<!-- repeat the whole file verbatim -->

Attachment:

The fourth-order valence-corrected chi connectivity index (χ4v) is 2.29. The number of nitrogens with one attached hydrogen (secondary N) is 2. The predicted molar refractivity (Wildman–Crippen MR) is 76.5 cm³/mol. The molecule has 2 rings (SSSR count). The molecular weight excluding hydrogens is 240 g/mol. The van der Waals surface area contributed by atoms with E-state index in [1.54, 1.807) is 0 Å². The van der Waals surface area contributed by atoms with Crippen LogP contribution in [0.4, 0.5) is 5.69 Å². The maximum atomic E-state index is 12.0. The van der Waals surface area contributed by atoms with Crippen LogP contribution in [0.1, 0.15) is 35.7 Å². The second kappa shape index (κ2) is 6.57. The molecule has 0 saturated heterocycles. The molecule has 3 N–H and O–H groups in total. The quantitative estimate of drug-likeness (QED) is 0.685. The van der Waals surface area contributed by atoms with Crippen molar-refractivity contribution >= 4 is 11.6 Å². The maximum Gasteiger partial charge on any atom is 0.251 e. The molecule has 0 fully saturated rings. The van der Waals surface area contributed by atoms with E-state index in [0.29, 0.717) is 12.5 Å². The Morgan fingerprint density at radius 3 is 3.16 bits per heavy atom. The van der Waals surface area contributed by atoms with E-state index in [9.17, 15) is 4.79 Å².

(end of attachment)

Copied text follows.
The fourth-order valence-corrected chi connectivity index (χ4v) is 2.29. The number of nitrogens with one attached hydrogen (secondary N) is 2. The predicted molar refractivity (Wildman–Crippen MR) is 76.5 cm³/mol. The molecule has 2 rings (SSSR count). The molecular weight excluding hydrogens is 240 g/mol. The van der Waals surface area contributed by atoms with E-state index in [1.54, 1.807) is 0 Å². The van der Waals surface area contributed by atoms with Crippen LogP contribution in [0.4, 0.5) is 5.69 Å². The maximum atomic E-state index is 12.0. The van der Waals surface area contributed by atoms with Crippen LogP contribution in [0.1, 0.15) is 35.7 Å². The second kappa shape index (κ2) is 6.57. The molecule has 0 saturated heterocycles. The molecule has 3 N–H and O–H groups in total. The quantitative estimate of drug-likeness (QED) is 0.685. The van der Waals surface area contributed by atoms with Crippen molar-refractivity contribution >= 4 is 11.6 Å². The maximum Gasteiger partial charge on any atom is 0.251 e. The molecule has 0 fully saturated rings. The van der Waals surface area contributed by atoms with E-state index in [0.29, 0.717) is 12.5 Å². The Morgan fingerprint density at radius 3 is 3.16 bits per heavy atom. The van der Waals surface area contributed by atoms with E-state index in [9.17, 15) is 4.79 Å².